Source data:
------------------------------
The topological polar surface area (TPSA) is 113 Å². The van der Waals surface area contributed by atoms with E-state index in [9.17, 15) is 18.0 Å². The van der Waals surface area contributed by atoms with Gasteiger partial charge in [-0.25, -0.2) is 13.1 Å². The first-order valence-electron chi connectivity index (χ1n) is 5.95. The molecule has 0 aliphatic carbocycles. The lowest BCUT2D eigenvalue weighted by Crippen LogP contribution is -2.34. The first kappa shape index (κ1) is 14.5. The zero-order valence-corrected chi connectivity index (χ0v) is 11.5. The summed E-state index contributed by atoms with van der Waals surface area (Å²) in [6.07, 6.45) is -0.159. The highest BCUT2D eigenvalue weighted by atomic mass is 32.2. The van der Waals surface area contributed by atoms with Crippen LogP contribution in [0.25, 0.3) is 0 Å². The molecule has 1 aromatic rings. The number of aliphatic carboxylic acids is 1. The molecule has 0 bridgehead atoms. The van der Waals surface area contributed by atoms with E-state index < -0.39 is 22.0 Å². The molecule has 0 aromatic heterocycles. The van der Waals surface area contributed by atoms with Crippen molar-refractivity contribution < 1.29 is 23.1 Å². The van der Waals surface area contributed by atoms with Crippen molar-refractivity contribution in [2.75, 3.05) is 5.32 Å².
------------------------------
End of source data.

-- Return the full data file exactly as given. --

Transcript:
The topological polar surface area (TPSA) is 113 Å². The van der Waals surface area contributed by atoms with E-state index in [9.17, 15) is 18.0 Å². The van der Waals surface area contributed by atoms with Gasteiger partial charge in [-0.25, -0.2) is 13.1 Å². The first-order valence-electron chi connectivity index (χ1n) is 5.95. The molecule has 0 aliphatic carbocycles. The lowest BCUT2D eigenvalue weighted by Crippen LogP contribution is -2.34. The first kappa shape index (κ1) is 14.5. The zero-order valence-corrected chi connectivity index (χ0v) is 11.5. The summed E-state index contributed by atoms with van der Waals surface area (Å²) in [6.07, 6.45) is -0.159. The highest BCUT2D eigenvalue weighted by atomic mass is 32.2. The van der Waals surface area contributed by atoms with Crippen LogP contribution in [0.25, 0.3) is 0 Å². The molecule has 1 aromatic rings. The number of aliphatic carboxylic acids is 1. The molecule has 0 bridgehead atoms. The van der Waals surface area contributed by atoms with E-state index < -0.39 is 22.0 Å². The molecule has 0 aromatic heterocycles. The van der Waals surface area contributed by atoms with Crippen molar-refractivity contribution < 1.29 is 23.1 Å². The van der Waals surface area contributed by atoms with Crippen molar-refractivity contribution in [2.75, 3.05) is 5.32 Å².